Archive for Elektra

Elektra

Posted in Opera with tags , , , on October 13, 2013 by telescoper

I seem to have spent more time in London than in Brighton over the last week, and on Saturday I was in the Big Smoke again, for a Night at the Opera. This was a trip I’ve been looking forward to for some time, because it was made possible by the good folks of the School of Physics & Astronomy at Cardiff University: when I left at the end of January this year they presented me with a gift voucher for the Royal Opera House in Covent Garden, which I’ve only just around to using. So before going on, let me take the opportunity express my gratitude for such a lovely gift!

The Opera I went to see was Elektra by Richard Strauss, in a revival of Charles Edwards’s production that first ran in 2003. Elektra is a complex story (geddit?) set in ancient Mycenae, whose ruling class is gripped by a terrible family feud. The Opera begins with Elektra deranged with grief because of the murder of her father, Agamemnon, by her mother, Clytemnestra. She resolves to take revenge on her mother and her allies. Her hopes are initially thwarted when her sister Chrysothemis refuses to help and she hears of the death of her brother Orestes. However, Orestes is not dead; he returns to the Palace and, together with a companion, goes on a bloody rampage. The final scenes see the stage covered with dead bodies and the murderers drenched in blood. Elektra rejoices that her revenge is complete, but the fulfilment of her goal leaves her with nothing left to live for; the collapses and dies.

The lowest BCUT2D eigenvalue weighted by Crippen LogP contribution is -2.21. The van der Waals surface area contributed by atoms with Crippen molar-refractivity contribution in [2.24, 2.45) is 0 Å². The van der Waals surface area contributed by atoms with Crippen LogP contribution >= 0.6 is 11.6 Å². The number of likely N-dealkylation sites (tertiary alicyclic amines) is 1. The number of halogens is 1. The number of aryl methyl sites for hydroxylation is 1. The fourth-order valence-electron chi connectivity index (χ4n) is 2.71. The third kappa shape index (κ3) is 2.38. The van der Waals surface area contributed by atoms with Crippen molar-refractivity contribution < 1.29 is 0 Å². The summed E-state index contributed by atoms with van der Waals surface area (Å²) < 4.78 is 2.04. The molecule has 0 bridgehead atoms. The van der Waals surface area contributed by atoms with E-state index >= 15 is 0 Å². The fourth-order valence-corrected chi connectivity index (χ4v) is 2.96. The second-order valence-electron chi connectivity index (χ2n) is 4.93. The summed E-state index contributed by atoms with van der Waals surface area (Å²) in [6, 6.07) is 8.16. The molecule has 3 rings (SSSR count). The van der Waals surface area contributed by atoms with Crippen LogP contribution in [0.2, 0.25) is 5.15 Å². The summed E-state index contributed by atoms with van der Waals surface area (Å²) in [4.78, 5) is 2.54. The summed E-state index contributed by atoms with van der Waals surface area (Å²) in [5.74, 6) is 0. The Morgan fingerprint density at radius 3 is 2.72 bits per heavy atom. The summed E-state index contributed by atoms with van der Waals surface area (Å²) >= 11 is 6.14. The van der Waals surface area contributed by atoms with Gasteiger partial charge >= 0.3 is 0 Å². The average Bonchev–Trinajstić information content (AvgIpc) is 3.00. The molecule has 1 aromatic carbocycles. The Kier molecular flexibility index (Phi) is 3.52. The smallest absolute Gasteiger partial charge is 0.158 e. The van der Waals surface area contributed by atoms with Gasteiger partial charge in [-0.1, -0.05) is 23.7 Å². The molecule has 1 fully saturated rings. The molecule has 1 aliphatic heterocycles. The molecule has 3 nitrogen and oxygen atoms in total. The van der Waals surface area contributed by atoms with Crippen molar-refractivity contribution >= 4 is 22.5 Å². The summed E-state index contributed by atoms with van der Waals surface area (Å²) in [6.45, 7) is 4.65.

That’s what you go to the Opera for, a happy ending!

I thoroughly enjoyed the performance. Elektra is an opera in one Act, so it runs for about two hours without an interval. Christine Goerke was absolutely outstanding as Elektra, as was Iain Paterson as Orestes. The music by Richard Strauss is full of contrasts: at times dark and brooding, but at others with a radiant beauty. Those extremes represent the psychological extremes of the story: Elektra’s obsession with revenge is a distorted reflection of her love for her father. The Orchestra of the Royal Opera House conducted by Christopher Willis, standing in for Andris Jansons who was ill, added excellent colour and dynamics to the action on stage.

With all the corpses coming back to life in bloodstained costumes, the curtain call looked the Zombie Apocalypse had started, but we managed to escape and made it to an excellent Italian restaurant in time for a splendid supper followed by too much grappa. I didn’t get back to Brighton until late this afternoon…

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